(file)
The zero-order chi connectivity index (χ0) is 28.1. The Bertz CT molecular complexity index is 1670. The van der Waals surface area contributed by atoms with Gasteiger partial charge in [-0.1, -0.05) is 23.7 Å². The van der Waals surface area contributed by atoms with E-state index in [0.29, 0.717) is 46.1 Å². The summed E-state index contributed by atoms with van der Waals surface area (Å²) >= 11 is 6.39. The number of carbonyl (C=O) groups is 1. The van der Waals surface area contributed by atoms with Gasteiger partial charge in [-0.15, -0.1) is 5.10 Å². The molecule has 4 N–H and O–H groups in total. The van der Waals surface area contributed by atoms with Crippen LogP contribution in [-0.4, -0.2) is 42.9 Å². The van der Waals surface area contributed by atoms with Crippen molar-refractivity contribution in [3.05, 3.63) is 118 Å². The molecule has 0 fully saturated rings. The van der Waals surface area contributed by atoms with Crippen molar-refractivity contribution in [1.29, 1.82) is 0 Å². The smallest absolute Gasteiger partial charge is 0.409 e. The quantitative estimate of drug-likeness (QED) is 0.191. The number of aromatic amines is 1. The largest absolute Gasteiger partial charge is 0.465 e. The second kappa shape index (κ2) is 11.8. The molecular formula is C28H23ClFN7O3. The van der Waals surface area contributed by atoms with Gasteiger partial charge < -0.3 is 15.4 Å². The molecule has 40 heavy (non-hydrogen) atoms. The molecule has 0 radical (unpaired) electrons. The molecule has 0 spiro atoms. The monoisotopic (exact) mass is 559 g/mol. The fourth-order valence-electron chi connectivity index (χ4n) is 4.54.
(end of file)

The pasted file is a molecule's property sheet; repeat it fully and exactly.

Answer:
The zero-order chi connectivity index (χ0) is 28.1. The Bertz CT molecular complexity index is 1670. The van der Waals surface area contributed by atoms with Gasteiger partial charge in [-0.1, -0.05) is 23.7 Å². The van der Waals surface area contributed by atoms with E-state index in [0.29, 0.717) is 46.1 Å². The summed E-state index contributed by atoms with van der Waals surface area (Å²) >= 11 is 6.39. The number of carbonyl (C=O) groups is 1. The van der Waals surface area contributed by atoms with Gasteiger partial charge in [-0.15, -0.1) is 5.10 Å². The molecule has 4 N–H and O–H groups in total. The van der Waals surface area contributed by atoms with Crippen LogP contribution in [-0.4, -0.2) is 42.9 Å². The van der Waals surface area contributed by atoms with Crippen molar-refractivity contribution in [3.05, 3.63) is 118 Å². The molecule has 0 fully saturated rings. The van der Waals surface area contributed by atoms with Crippen molar-refractivity contribution in [1.29, 1.82) is 0 Å². The smallest absolute Gasteiger partial charge is 0.409 e. The quantitative estimate of drug-likeness (QED) is 0.191. The number of aromatic amines is 1. The largest absolute Gasteiger partial charge is 0.465 e. The second kappa shape index (κ2) is 11.8. The molecular formula is C28H23ClFN7O3. The van der Waals surface area contributed by atoms with Gasteiger partial charge < -0.3 is 15.4 Å². The molecule has 40 heavy (non-hydrogen) atoms. The molecule has 0 radical (unpaired) electrons. The molecule has 0 spiro atoms. The monoisotopic (exact) mass is 559 g/mol. The fourth-order valence-electron chi connectivity index (χ4n) is 4.54.